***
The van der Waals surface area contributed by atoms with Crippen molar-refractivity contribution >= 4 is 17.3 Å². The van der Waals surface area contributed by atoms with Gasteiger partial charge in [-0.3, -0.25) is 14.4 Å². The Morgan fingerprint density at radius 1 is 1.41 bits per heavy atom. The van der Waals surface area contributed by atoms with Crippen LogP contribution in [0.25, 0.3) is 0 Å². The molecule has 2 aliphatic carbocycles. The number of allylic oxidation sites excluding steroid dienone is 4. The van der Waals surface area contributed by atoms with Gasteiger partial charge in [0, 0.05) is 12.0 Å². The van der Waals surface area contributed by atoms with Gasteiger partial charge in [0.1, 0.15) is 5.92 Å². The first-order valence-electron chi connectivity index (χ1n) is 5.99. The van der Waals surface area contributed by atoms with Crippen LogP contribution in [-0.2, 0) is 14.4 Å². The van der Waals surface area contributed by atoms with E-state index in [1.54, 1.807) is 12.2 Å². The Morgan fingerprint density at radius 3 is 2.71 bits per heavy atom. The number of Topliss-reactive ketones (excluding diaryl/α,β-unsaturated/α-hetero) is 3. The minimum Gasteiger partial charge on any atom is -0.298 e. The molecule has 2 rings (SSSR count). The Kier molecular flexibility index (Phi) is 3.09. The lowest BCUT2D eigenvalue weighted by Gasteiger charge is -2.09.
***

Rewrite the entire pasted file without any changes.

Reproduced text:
The van der Waals surface area contributed by atoms with Crippen molar-refractivity contribution >= 4 is 17.3 Å². The van der Waals surface area contributed by atoms with Gasteiger partial charge in [-0.3, -0.25) is 14.4 Å². The Morgan fingerprint density at radius 1 is 1.41 bits per heavy atom. The van der Waals surface area contributed by atoms with Crippen LogP contribution in [0.25, 0.3) is 0 Å². The molecule has 2 aliphatic carbocycles. The number of allylic oxidation sites excluding steroid dienone is 4. The van der Waals surface area contributed by atoms with Gasteiger partial charge in [0, 0.05) is 12.0 Å². The van der Waals surface area contributed by atoms with Gasteiger partial charge in [0.1, 0.15) is 5.92 Å². The first-order valence-electron chi connectivity index (χ1n) is 5.99. The van der Waals surface area contributed by atoms with Crippen LogP contribution in [-0.2, 0) is 14.4 Å². The van der Waals surface area contributed by atoms with E-state index in [1.54, 1.807) is 12.2 Å². The Morgan fingerprint density at radius 3 is 2.71 bits per heavy atom. The number of Topliss-reactive ketones (excluding diaryl/α,β-unsaturated/α-hetero) is 3. The minimum Gasteiger partial charge on any atom is -0.298 e. The molecule has 2 rings (SSSR count). The Kier molecular flexibility index (Phi) is 3.09. The lowest BCUT2D eigenvalue weighted by Gasteiger charge is -2.09.